By LEN ACKERMAN
For the Union Democrat
Word out of Glory Hole Sports is that the 10.48-pound spotted basscaught at New Melones Reservoir in February by Keith Bryan, of Novato, has been confirmed as the world record for its species.
Bryan was fishing in a tournament and there was some controversy at first on the weight which had different readings on two scales, but the tournament scale was later confirmed as correct.
Fishing guide John Liechty said, "Records are made to be broken and I expect to see a new record turn up eventually at Melones."
Meanwhile, despite lowering water levels, night fishing remains good for trout. David Hylton and Brian Baysacker proved this recently by boating several nice rainbows, the biggest at 2 pounds, 2 ounces, which won them the Big Fish contest (trout division) at Glory Hole Sports.
In the catfish division, 14-year old Hayden Carr, of Tuolumne, caught a pair of lunkers, with the largest at 12 pounds, which was the biggest catch of the week.
In the Ebbetts Pass area,the North Fork Stanislaus is in excellent fly fishing shape and Beaver Creek is very low but still fishable.
Alpine Lake has been good and Spicer Lake is 50 feet below the launch ramp but trout planting is still ongoing in the area.
For more information, call 795-1686.
Along Highway 108,all forks of the Stanislaus River system are running low but still receiving trout plants.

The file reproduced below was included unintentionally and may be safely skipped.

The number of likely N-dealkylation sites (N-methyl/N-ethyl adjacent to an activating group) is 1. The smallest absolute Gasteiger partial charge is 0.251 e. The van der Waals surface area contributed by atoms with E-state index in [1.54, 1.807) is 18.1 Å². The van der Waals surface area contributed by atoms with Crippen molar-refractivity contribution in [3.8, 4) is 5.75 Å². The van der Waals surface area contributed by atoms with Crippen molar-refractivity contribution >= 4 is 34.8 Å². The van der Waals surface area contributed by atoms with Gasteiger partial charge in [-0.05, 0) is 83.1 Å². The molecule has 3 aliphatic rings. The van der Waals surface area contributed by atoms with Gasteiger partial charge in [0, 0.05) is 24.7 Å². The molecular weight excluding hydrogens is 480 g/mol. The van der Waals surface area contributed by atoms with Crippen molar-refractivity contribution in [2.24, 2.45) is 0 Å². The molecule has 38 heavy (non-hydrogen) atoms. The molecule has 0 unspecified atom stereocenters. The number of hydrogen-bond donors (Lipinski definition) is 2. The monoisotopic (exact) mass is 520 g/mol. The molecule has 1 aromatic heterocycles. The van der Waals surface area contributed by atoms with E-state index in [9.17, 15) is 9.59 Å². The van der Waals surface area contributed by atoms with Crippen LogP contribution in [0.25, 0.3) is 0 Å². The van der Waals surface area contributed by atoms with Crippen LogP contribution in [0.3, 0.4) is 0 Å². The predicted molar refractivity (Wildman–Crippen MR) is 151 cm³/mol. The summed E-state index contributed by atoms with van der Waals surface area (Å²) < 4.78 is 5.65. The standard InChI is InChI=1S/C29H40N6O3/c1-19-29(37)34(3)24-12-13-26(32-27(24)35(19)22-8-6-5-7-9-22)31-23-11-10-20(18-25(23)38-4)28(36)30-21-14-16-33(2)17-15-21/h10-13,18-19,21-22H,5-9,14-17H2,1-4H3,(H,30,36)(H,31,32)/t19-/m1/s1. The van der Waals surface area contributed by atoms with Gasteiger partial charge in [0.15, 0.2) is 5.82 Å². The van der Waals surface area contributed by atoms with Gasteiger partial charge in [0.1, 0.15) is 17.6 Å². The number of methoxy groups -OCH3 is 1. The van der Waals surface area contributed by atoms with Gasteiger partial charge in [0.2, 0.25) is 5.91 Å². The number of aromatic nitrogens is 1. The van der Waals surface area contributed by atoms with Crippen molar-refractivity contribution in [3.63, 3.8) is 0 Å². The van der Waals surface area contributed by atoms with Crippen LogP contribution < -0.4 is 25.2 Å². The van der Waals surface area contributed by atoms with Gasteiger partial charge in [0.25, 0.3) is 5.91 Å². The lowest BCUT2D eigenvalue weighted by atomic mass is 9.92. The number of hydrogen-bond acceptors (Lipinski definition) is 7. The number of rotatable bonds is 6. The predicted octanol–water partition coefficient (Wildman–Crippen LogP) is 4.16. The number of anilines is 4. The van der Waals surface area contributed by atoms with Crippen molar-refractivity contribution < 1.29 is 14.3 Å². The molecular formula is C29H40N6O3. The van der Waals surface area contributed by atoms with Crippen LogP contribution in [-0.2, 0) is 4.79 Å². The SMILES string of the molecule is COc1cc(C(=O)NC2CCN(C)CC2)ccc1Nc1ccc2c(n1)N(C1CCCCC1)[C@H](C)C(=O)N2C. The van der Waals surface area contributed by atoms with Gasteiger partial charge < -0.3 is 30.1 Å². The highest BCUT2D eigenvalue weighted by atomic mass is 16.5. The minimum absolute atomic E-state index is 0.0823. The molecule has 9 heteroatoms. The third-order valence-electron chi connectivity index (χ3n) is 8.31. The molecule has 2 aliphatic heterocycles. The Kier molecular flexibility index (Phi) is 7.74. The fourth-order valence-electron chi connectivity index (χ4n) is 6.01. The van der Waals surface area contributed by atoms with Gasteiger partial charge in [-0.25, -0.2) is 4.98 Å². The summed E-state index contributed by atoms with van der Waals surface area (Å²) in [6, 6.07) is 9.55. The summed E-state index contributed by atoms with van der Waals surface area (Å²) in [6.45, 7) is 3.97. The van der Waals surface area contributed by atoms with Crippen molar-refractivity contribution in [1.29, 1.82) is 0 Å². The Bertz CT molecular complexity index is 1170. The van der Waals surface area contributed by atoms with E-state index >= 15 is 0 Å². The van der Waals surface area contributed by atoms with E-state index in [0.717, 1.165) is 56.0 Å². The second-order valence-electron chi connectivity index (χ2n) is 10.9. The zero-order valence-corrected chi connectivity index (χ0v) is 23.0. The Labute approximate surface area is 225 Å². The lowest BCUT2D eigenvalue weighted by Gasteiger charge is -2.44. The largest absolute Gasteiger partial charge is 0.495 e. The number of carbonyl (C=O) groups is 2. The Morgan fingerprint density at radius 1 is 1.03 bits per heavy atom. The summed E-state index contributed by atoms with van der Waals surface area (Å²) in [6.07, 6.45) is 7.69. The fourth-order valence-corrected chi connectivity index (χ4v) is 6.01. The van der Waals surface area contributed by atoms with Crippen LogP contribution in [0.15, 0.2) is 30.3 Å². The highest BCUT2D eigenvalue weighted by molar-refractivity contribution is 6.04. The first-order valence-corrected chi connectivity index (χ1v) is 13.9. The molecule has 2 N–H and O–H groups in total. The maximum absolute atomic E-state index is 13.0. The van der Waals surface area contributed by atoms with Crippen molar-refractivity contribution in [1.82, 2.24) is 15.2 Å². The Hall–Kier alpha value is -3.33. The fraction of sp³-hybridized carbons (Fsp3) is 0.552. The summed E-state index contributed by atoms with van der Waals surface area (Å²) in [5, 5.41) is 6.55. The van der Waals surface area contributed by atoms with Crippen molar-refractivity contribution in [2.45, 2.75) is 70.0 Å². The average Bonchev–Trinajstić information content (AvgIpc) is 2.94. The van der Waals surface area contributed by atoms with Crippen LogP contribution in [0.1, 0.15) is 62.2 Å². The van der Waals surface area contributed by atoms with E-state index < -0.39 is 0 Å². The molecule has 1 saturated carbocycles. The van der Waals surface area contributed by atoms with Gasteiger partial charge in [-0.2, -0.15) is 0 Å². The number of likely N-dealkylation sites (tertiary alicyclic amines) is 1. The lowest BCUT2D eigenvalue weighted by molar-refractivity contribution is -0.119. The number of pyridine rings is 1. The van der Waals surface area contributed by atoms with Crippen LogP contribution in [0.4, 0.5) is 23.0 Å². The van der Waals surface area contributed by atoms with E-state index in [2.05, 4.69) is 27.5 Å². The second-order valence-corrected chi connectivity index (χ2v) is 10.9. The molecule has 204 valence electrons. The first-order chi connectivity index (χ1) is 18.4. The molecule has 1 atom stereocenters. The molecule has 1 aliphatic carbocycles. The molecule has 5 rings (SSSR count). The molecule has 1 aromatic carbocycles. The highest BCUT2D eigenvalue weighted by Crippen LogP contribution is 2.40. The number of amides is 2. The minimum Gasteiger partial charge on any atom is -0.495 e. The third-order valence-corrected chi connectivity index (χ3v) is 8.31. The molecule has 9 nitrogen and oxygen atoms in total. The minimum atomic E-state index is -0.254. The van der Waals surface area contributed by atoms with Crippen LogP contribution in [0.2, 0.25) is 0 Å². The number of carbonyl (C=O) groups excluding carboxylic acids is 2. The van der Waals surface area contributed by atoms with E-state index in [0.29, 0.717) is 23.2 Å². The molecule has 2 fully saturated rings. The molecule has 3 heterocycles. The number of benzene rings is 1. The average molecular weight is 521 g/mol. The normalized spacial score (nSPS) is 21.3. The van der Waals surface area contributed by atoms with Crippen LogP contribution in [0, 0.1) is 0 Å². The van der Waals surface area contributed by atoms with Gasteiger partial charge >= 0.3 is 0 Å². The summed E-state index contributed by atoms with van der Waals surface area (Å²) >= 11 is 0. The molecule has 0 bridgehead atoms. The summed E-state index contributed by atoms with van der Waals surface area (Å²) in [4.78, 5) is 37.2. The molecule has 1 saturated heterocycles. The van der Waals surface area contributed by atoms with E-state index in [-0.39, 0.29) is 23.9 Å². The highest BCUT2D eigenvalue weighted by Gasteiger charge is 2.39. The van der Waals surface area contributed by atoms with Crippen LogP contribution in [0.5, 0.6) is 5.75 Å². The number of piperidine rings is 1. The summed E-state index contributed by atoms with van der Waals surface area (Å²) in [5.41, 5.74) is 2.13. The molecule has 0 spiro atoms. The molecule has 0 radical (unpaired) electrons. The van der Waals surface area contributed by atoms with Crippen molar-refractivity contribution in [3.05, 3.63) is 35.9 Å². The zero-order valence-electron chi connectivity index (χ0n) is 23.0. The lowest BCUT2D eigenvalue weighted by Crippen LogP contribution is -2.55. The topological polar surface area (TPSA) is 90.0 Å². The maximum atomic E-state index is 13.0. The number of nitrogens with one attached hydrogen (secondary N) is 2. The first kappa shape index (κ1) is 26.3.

Pinecrest Lake is still getting weekly plants and among those are a few trophy-size rainbows.
There have been reports of a few being caught, up to 6 pounds. A few of the "lunkers" have also turned up in the Middle Fork near Kennedy Meadows and Dardanelle.
For information on these areas, call the Pinecrest Sport Shop at 965-3637.
Last week at Beardsley Lake,Bob King, of Sonora, and I witnessed a bizarre event.
We were trolling along the East shore when we passed a canoe with two adults on each end and a big dog (possibly a great dane) sitting on the middle seat. We then noticed another dog swimming from shore out to the canoe.
We wondered how they would get that dog in the canoe without tipping it over. We made a turn and came back and saw the dog that had swam out was now in the front of the canoe and was pulling it toward shore while being held on to by the person in front.
Meanwhile, the big dog sat quietly high and dry and appeared to have a big smile on his face. The people in the canoe never had to pick up a paddle.
Before, during, and after this dog show, King and I boated eight trout up to 14 inches before the wind came to life.
The water level had dropped well below the launch ramp extension and launching was a little tough off the area to the right of the ramp. 4-wheel drive is a neccessity.
One final note,may local fishing guide Danny Layne make a speedy recovery following recent bypass surgery.